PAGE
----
Of course, the big difference between my imaginary scenario and what this Italian dude is doing is attribution. If I were to pretend that I came up with the bits myself, then that would be dishonest. Not the same thing at all as a tribute show. Sure, when a person tells a joke most people assume that the joke was not created by the person telling it. But when a professional comedian delivers a bit (which may be several minutes long) most people assume that he/she crafted the bit.

    And by the way, shame on the people who see discussions of intellectual property (which here I will define loosely enough to encompass jokes and stand-up bits) as black-and-white. I am a semi-professional photographer and I am upset when my images are used outside of the terms that I allow (especially since I am usually happy to grant more generous terms of use to anyone who asks), but I am also a fan of copyleft (I have donated many photographs to the public domain so that Wikipedia could use them, I once created a college course and released the materials under CC) and I think that the DMCA’s rules against breaking DRM are simply insane. One commenter said that “BoingBoing defends piracy”, but I have never read anything on BoingBoing that promotes the idea that you shouldn’t have to pay to enjoy content that was created at great expense. BoingBoing just points out that you shouldn’t have to pay multiple times, or break the law, in order to enjoy on multiple devices the content that you paid for… and that content distributors don’t often give content creators the choice to distribute their work outside of the DRM paradigm. Is it wrong to download songs and movies so you can enjoy them without paying for them? Of course. But is it wrong to sell people a song/movie/book that only works on one device, and only when the distributor’s authentication server is running, and charge people again for a different version of the same file? Arguably. And even if it isn’t wrong (free market, freedom of contract, etc), it’s still important that more people know the hassles imposed by DRM so that there is more demand for DRM-free media. So yes, a reasonable person can say “piracy is wrong” and “breaking DRM should not be illegal, more content creators should release their work under CC, distributors should offer more DRM-free options” in one breath.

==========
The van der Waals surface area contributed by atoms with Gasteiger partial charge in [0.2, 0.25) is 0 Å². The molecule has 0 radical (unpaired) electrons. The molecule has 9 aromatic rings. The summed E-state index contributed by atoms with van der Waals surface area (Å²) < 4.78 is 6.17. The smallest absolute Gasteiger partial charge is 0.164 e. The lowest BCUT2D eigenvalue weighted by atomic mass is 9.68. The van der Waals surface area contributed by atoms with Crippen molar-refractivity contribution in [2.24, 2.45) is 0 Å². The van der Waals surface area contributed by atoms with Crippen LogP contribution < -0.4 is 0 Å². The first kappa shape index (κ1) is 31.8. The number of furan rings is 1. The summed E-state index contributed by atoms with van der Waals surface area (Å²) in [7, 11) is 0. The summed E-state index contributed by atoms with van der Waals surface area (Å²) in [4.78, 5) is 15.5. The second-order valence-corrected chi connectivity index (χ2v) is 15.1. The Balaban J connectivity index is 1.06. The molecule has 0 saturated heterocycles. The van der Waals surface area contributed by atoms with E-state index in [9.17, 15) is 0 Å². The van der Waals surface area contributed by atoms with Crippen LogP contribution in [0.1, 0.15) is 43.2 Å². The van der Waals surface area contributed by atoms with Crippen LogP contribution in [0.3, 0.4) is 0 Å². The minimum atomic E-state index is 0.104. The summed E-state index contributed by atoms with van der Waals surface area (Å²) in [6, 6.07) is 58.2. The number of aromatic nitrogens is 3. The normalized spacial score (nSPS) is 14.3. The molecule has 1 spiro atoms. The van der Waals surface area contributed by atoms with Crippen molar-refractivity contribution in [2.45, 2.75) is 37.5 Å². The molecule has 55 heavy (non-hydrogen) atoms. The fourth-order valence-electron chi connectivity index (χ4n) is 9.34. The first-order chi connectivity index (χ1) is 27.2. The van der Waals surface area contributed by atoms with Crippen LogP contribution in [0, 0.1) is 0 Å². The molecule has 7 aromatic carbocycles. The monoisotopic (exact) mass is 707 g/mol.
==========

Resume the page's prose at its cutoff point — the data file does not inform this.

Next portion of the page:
42. I am (was?) a long time Luttazzi fan. The saddest thing about this story is that even if he is 50% copycat he is still the best comedian in Italy. We just don’t have anyone on par with the american stand up comedians, and the one the I thought could get close was in fact copying a lot.
    I also bought his ‘treasure hunt’ story, until I realized it wasn’t just about a few jokes here and there, but entire parts of monologues.